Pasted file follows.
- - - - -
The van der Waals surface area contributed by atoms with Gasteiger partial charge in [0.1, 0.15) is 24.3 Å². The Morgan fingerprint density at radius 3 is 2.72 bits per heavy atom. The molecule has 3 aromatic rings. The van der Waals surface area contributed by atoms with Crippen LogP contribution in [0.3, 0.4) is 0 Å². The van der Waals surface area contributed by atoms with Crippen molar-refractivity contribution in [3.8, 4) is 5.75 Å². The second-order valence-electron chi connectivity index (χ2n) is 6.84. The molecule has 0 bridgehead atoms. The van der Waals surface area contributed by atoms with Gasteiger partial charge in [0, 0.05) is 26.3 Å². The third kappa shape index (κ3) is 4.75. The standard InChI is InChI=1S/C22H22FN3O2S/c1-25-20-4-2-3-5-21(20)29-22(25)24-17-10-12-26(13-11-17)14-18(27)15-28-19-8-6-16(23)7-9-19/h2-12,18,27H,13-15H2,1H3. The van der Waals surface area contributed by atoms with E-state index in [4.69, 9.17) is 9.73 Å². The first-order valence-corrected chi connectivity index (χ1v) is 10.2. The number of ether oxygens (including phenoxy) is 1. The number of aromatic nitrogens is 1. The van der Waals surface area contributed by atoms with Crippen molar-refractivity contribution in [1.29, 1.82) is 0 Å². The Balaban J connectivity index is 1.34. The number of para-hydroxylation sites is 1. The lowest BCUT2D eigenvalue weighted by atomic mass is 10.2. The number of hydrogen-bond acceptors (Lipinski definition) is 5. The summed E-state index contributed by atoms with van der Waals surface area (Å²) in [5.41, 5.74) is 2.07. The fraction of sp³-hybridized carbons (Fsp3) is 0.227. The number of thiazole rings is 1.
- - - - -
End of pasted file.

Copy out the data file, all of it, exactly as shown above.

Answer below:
The van der Waals surface area contributed by atoms with Gasteiger partial charge in [0.1, 0.15) is 24.3 Å². The Morgan fingerprint density at radius 3 is 2.72 bits per heavy atom. The molecule has 3 aromatic rings. The van der Waals surface area contributed by atoms with Crippen LogP contribution in [0.3, 0.4) is 0 Å². The van der Waals surface area contributed by atoms with Crippen molar-refractivity contribution in [3.8, 4) is 5.75 Å². The second-order valence-electron chi connectivity index (χ2n) is 6.84. The molecule has 0 bridgehead atoms. The van der Waals surface area contributed by atoms with Gasteiger partial charge in [0, 0.05) is 26.3 Å². The third kappa shape index (κ3) is 4.75. The standard InChI is InChI=1S/C22H22FN3O2S/c1-25-20-4-2-3-5-21(20)29-22(25)24-17-10-12-26(13-11-17)14-18(27)15-28-19-8-6-16(23)7-9-19/h2-12,18,27H,13-15H2,1H3. The van der Waals surface area contributed by atoms with E-state index in [4.69, 9.17) is 9.73 Å². The first-order valence-corrected chi connectivity index (χ1v) is 10.2. The number of ether oxygens (including phenoxy) is 1. The number of aromatic nitrogens is 1. The van der Waals surface area contributed by atoms with Crippen molar-refractivity contribution in [1.29, 1.82) is 0 Å². The Balaban J connectivity index is 1.34. The number of para-hydroxylation sites is 1. The lowest BCUT2D eigenvalue weighted by atomic mass is 10.2. The number of hydrogen-bond acceptors (Lipinski definition) is 5. The summed E-state index contributed by atoms with van der Waals surface area (Å²) in [5.41, 5.74) is 2.07. The fraction of sp³-hybridized carbons (Fsp3) is 0.227. The number of thiazole rings is 1.